Microsoft Inside

 
 
By Edward Cone  |  Posted 2001-04-30 Email Print this article Print
 
 
 
 
 
 
 

USI finds partnership paying off

When Microsoft rescued USinternetworking with a $50 million equity investment last November, the software vendor wasnt just shopping for an underpriced asset. Instead, Microsoft was buying a potentially potent distribution channel for its .Net services initiative. It was a role USi was ready to play.

"We were always a Microsoft partner, but we were less Microsoft-centric prior to the investment than we are today," says Matt Howard, vice president of business development at USis Microsoft Alliance.

A Microsoft platform is now the default option for USi customers using applications, for example, from PeopleSoft, though they can still opt for Unix and Oracle products instead. "We are there to support customer needs and to be a good partner to Microsoft," Howard says.

Application service provider customers tend to buy service brands instead of technology brands, he says, and Windows 2000 is the fastest-growing operating system at USi.

The partnership with Microsoft, which includes a joint sales and marketing agreement, is also driving sales at the Annapolis, Md., service provider. "It has absolutely brought us business," Howard says. "They may refer us along with other ASPs, but at least we get invited to the dance. The equity investment was important, but the sales and marketing may be more so."

Simon Angove, senior director of product strategy at another Microsoft ASP partner, Cable & Wireless a-Services, says the channel strategy is a must if .Net is to succeed. "Microsoft doesnt have a core competency in services, so were a new channel along with the value-added resellers and [original equipment manufacturers] they have used," he says.

Microsoft has granted its highest-level certification to a-Services, in which it is not an equity investor, and to USi. The company also has relatively minor investments in ASPs Interliant, which recently bailed on its own full-service offerings, and Corio.

For Air Cargo, a ground services company owned by the major domestic airlines, USis close relationship with Microsoft was a key reason for choosing the ASP to host an electronic commerce system and cargo tracking system scheduled to go live this quarter. "It wasnt just the equity investment, because Ive seen deals where that didnt make a difference," says Jack Downing, director of information technology at Air Cargo. "They demonstrated that a well-functioning relationship was in place."

One early market opportunity for Microsoft ASPs lies with Microsoft customers that use only some of their licensed capabilities. "A customer who still runs Lotus Notes and an Oracle database because they lack the funds or the expertise to migrate would find us deployment-friendly," Howard says.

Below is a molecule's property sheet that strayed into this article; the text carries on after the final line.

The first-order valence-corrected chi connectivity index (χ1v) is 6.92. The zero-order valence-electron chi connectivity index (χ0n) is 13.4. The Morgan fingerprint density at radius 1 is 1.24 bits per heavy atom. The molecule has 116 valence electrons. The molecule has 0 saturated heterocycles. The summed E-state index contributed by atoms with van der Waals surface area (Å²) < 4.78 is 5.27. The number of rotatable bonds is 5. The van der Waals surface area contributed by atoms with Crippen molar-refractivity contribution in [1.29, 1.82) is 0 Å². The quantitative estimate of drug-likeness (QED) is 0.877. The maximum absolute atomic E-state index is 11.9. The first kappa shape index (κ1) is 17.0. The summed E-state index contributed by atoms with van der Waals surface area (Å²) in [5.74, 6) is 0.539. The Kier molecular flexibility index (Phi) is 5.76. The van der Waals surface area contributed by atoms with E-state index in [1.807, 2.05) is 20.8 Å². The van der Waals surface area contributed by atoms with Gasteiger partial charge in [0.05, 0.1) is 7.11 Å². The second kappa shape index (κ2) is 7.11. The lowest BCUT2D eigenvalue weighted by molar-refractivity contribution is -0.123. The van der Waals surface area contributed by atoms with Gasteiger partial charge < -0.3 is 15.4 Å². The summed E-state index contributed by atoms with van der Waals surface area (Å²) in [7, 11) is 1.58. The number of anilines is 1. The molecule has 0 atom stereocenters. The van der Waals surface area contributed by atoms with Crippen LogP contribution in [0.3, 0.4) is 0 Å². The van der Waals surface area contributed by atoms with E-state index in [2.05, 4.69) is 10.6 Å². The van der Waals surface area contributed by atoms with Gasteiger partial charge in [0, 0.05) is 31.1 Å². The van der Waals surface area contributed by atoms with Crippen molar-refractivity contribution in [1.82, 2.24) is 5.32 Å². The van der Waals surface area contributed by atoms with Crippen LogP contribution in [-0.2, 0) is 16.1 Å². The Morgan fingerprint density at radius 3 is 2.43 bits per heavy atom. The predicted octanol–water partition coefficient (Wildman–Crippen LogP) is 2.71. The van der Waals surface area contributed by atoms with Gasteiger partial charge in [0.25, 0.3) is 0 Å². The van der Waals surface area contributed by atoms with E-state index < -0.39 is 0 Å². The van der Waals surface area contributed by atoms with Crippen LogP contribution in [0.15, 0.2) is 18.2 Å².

A tighter focus on Microsoft could also help USi by cutting costs and increasing efficiencies. "If USi begins to standardize on Microsoft, it should enable them to become more efficient and gain greater repeatability at the operating platform level," says Bill Dering, an analyst and managing director at C.E. Unterberg, Towbin. "Greater repeatability means they can manage more servers with fewer people and deploy the same number of servers in a faster time frame. All of this is a good thing."

Improved customer service is another potential payoff. "Service businesses are entirely about brand awareness and customer reference stories," he says.

The progress of .Net should benefit USi and its customers. "A set of software and a general development platform geared toward a hosted environment should only help USi optimize much of the software it is using for a hosted environment," Dering says.

Microsofts equity stake, part of a $300 million financing package, kept USi afloat but hasnt done much for the stock price, not only because of general market conditions, but also due to the deals dilutive effect. USis market capitalization has been roughly $250 million of late, and Legg Mason downgraded the stock this month.

Last week, USi reported a first-quarter loss of $45.4 million on revenue of $36.7 million, and announced a restructuring and layoffs of up to 25 percent of staff. The company reduced its growth target for this year but said it plans to reach breakeven on an operating level in the third quarter.

 
 
 
 
Senior Writer and author of the Know It All blog

Ed Cone has worked as a contributing editor at Wired, a staff writer at Forbes, a senior writer for Ziff Davis with Baseline and Interactive Week, and as a freelancer based in Paris and then North Carolina for a wide variety of magazines and papers including the International Herald Tribune, Texas Monthly, and Playboy. He writes an opinion column in his hometown paper, the Greensboro News & Record, and publishes the semi-popular EdCone.com weblog. He lives in North Carolina with his wife, Lisa, two kids, and a dog.
 
 
 
 
 
 
 

Submit a Comment

Loading Comments...

 
Manage your Newsletters: Login   Register My Newsletters























 
 
 
 
 
 
 
 
 
 
 
Rocket Fuel